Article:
to solve the case on their own, keeping in line with the Common Core Standards.
Reminiscent of Carl Lynch William’s Christmas in Heaven in theme and story, the two novels discussed together would prove an excellent source for the investigation of voice.
Thursday, November 29, 2012
All thirteen-year-old Conner Dell wants is to pass pre-algebra, play lacrosse, and possibly kiss Melanie Stephens. He didn't mean to set anyone's gym shorts on fire, or make school lunches explode. But now that the strange powers inside him have been ignited, Conner's normal teenage life is about to go up in flames!
One “dark and stormy night,” Conner, his twin sister, Lexa, and her friend Melanie are studying at home, and all is well, despite the storm. Until Melanie opens the front door.
Waiting in the street is danger, and they all three sense it. The lights go out, the dogs bark furiously, then mysteriously stop, and a lone man, dressed in black, is standing in the street. A coincidence? A scene right out of a scary movie?
Perhaps it's all innocent enough, until the same man is spotted near their school. Who is this guy, and what does he have to do with magi, kindling, and the Dark Force?
Bell weaves magic and telepathy into what most would consider the mundane world of middle school in this easy-to-read novel. Although at times as an adult reader, I felt the world-building needed to be a little stronger, and occasionally the telepathic talk was confusing, the book was enjoyable and has received great reviews from my students who are curious about what will happen next in the lives of Conner and Lexa.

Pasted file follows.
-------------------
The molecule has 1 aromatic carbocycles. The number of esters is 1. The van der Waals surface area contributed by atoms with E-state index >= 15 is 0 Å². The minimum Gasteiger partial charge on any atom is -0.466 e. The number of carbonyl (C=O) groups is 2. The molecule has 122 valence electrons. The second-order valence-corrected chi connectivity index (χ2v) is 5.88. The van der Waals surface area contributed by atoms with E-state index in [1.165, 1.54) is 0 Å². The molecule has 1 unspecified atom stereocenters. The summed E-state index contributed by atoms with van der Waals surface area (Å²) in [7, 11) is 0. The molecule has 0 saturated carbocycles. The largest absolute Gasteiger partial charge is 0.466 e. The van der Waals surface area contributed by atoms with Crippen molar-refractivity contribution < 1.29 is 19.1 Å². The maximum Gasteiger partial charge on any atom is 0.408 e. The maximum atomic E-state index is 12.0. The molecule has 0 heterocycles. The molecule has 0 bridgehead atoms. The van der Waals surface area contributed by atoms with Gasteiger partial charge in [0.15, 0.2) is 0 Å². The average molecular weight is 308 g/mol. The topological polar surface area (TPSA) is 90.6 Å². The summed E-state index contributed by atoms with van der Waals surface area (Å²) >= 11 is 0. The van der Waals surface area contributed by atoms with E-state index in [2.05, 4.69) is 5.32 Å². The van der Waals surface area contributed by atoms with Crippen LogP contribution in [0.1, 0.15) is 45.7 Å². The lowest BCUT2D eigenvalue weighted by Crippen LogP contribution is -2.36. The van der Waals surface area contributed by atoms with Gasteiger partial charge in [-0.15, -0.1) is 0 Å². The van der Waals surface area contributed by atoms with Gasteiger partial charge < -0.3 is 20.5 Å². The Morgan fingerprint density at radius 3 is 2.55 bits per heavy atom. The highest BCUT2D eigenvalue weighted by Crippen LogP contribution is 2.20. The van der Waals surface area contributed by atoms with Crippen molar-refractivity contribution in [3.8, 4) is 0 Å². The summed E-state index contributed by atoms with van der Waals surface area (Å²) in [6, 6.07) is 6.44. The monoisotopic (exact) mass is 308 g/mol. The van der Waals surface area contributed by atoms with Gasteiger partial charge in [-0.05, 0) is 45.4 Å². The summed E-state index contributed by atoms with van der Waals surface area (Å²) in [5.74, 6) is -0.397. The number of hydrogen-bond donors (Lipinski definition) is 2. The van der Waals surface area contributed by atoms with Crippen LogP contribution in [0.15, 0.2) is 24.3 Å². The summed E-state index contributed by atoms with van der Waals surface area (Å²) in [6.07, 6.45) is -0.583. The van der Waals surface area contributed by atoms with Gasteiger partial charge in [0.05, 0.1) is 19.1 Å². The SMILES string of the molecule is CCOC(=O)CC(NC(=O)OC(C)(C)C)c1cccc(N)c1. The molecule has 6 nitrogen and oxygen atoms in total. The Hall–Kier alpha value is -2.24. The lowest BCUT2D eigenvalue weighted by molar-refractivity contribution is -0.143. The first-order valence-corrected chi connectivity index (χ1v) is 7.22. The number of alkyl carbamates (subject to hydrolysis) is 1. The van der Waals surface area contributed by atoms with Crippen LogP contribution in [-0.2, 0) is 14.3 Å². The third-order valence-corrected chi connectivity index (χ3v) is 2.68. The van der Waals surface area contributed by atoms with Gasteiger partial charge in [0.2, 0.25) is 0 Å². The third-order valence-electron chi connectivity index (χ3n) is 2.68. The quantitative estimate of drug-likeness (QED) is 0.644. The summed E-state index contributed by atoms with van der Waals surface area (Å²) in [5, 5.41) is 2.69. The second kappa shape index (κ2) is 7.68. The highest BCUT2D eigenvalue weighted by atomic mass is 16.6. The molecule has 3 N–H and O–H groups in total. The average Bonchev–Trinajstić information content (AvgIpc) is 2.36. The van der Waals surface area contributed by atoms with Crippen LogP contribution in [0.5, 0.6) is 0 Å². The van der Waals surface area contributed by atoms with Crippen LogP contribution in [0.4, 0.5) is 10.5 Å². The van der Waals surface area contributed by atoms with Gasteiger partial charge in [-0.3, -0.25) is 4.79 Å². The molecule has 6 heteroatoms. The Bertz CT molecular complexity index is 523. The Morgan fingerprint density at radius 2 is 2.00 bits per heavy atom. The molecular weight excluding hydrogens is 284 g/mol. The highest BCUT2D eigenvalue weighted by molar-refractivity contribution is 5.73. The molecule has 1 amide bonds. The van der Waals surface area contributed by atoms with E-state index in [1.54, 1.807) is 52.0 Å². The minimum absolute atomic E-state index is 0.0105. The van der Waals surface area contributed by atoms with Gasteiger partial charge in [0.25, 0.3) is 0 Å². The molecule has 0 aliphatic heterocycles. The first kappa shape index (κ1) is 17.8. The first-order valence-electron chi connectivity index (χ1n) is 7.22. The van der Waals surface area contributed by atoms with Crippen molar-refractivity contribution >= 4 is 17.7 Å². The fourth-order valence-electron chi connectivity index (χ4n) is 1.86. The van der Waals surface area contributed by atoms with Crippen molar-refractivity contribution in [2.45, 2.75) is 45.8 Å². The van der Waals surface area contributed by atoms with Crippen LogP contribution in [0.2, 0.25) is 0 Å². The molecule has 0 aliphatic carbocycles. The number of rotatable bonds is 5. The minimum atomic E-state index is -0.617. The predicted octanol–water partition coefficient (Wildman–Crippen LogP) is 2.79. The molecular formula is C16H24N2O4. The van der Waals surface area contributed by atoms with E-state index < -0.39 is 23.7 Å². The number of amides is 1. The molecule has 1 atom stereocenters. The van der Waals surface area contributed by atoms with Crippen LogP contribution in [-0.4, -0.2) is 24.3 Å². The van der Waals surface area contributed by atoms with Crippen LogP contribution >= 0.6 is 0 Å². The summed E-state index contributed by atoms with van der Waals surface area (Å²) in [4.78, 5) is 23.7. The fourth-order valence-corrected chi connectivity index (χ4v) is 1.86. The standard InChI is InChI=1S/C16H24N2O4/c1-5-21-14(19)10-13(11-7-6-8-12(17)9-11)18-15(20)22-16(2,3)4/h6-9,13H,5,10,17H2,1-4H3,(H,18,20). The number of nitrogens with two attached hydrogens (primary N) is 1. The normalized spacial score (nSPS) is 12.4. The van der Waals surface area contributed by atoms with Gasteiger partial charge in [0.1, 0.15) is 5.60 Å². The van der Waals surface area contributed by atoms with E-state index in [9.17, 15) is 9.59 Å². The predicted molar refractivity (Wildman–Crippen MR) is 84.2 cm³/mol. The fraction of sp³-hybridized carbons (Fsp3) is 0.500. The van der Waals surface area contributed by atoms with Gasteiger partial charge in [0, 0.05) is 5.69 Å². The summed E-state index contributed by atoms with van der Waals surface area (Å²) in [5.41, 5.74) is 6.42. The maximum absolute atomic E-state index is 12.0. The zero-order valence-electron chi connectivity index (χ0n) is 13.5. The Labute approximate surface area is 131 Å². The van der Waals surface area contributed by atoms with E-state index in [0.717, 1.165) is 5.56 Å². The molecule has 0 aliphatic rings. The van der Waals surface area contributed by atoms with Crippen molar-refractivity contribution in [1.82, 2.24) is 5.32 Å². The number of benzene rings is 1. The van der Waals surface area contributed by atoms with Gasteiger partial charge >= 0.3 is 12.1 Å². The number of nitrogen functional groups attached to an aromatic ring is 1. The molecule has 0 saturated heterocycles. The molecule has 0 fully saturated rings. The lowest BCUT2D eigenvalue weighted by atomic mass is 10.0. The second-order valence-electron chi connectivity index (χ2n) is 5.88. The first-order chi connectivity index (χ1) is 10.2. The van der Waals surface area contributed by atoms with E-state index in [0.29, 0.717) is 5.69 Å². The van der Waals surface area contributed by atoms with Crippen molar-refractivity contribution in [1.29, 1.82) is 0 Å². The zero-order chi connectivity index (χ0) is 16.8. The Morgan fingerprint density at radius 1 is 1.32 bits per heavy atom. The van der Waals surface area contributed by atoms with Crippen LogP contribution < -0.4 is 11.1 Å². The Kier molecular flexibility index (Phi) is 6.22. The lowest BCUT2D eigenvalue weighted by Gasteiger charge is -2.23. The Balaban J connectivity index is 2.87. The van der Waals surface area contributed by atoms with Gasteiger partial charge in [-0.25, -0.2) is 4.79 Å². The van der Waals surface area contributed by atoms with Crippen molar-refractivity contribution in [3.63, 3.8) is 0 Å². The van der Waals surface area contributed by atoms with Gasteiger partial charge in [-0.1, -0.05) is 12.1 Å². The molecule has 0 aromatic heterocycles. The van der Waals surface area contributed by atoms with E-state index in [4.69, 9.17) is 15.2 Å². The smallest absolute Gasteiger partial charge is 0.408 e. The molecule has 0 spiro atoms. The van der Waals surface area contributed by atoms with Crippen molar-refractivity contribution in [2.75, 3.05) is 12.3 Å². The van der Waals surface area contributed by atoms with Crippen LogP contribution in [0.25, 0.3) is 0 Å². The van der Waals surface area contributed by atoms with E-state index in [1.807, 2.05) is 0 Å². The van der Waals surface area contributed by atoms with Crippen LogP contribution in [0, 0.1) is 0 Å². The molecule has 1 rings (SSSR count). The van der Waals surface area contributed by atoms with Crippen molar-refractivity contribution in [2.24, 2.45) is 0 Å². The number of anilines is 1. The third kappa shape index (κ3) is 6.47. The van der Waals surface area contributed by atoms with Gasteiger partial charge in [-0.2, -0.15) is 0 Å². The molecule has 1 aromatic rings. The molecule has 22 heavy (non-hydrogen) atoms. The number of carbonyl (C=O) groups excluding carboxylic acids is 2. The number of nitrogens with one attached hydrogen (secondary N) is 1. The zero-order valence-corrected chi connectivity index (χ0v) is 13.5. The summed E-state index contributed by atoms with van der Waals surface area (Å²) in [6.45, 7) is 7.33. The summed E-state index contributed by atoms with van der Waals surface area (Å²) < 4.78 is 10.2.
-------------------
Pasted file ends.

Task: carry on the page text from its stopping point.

Years of teaching middle school students has helped the author target the voice he gives to the characters, as well as the emotions they experience at discovering their lives are now special and in danger. The Kindling could serve as a gateway for young readers interested in moving from juvenile books which average 100 pages, toward heftier novels such as Harry Potter, helping readers build their skills in text complexity.
Recommend for grades 5-8, depending on the student's independent reading skills.
Saturday, November 24, 2012
But not everything in Ashland is as perfect as the mountain girls hoped. As Miri learns more about her new home, she finds herself deep in the missdle of an up heaval that affects everyone she loves. Torn between her loyalty to the princess and her belief in her new friend's daring ideas, and between an old love and a new crush, Miri must test the strengths and skills she gained in the princess academy.
Palace of Stone serves as a perfect sequel and continuation of the story readers loved with the original Princess Academy, and will open the world of Shannon Hale to middle grade readers who are certain to love the vivid descriptions, interesting characters, and almost-magical worlds she creates.
Miri's exploration of ethics introduces readers to the idea of choosing between two perhaps equally worthy or appealing choices, options in which the final outcomes may be drastically different. With the new Common Core Standards' focus on writing argument papers, teachers may want to use this novel to read together as a class, or as a support text for independent reading.
The inclusion of poetic epigraphs and informal letters expands the opportunity for student-centered writing activities and teacher-directed discussion of text structure and writing styles.
Educational uses aside, Palace of Stone is a wonderful story for both independent reading or to read aloud. Highly recommended for fans of Shannon Hale, Jessica Day George, and Gail Carson Levine.